# Density of a hydrogen cloud

1. Nov 3, 2014

### BOAS

Hi,

I wanted to ask, what does the density of a hydrogen cloud in space depend upon?

That might be a silly question given the definition of density, but here's the context;

Considering a particle at rest within a molecular cloud at radius $r$ from the centre, I have shown that the acceleration this particle feels is approximately $a \approx \frac{Gm}{r^{2}} \approx \frac{4 \pi G \rho r}{3}$ (from mass being density x volume).

Using the equations of motion for constant acceleration I have determined that the 'free fall' time of this particle is independent of $r$ and can be approximated by $t \approx \frac{1}{\sqrt{G \rho}}$.

Two questions;

Why is this time independent of the particles distance from the center?

How do you determine the density of hydrogen when the external pressure is presumably close to zero?

Thanks!

2. Nov 8, 2014

### Greg Bernhardt

Thanks for the post! Sorry you aren't generating responses at the moment. Do you have any further information, come to any new conclusions or is it possible to reword the post?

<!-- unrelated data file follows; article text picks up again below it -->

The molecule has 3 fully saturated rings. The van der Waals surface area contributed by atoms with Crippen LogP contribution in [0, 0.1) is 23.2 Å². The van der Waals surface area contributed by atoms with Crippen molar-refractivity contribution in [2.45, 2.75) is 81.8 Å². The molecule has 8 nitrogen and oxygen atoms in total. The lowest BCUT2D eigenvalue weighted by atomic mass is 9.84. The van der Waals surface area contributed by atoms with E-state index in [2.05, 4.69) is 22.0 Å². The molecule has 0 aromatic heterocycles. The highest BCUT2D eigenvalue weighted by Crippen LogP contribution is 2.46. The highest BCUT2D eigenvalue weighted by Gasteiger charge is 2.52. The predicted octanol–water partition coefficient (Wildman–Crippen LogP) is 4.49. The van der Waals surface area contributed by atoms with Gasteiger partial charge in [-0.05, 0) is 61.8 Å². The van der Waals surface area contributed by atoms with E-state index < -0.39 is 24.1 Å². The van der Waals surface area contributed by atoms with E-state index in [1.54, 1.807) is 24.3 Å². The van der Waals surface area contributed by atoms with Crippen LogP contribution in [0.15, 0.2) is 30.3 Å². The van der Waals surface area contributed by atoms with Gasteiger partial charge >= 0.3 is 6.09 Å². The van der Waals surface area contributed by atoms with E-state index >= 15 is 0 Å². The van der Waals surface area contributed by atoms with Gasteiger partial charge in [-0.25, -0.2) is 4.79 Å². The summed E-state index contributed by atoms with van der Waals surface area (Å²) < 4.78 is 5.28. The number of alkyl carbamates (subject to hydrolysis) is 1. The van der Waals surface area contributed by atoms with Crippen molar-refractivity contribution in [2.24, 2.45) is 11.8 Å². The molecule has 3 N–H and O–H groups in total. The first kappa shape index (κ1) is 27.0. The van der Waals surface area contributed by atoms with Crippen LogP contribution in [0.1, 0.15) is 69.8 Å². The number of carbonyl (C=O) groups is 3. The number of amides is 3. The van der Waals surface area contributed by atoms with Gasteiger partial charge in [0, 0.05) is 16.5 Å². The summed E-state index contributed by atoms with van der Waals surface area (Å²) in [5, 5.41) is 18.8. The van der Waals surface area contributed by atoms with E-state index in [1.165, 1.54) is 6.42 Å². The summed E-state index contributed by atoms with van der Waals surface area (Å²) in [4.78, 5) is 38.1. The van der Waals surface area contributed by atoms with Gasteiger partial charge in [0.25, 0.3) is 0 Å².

3. Nov 11, 2014

### Fantasist

The free-fall time is only constant for constant density. You can get this from Kepler's 3rd law t2~r3/m.(the square of the orbital period is proportional to the cube of the radius divided by the enclosed mass). Since for a constant density m~r3, this means that t=const.

A cloud with constant density would be gravitationally unstable though, In hydrodynamic equilibrium, the cloud density decreases like 1/r2. In that case, m~r (not ~r3), so that t2~r3/m ~ r2 i.e. t~r

4. Nov 24, 2014

### Ken G

Because at larger r, there is more mass that is pulling the particle inward, so the force is greater in a way that ends up being proportional to r-- just like a simple harmonic oscillator (for which the time is also independent of r).
You need to use the external pressure-- the pressure in the interstellar medium is not zero.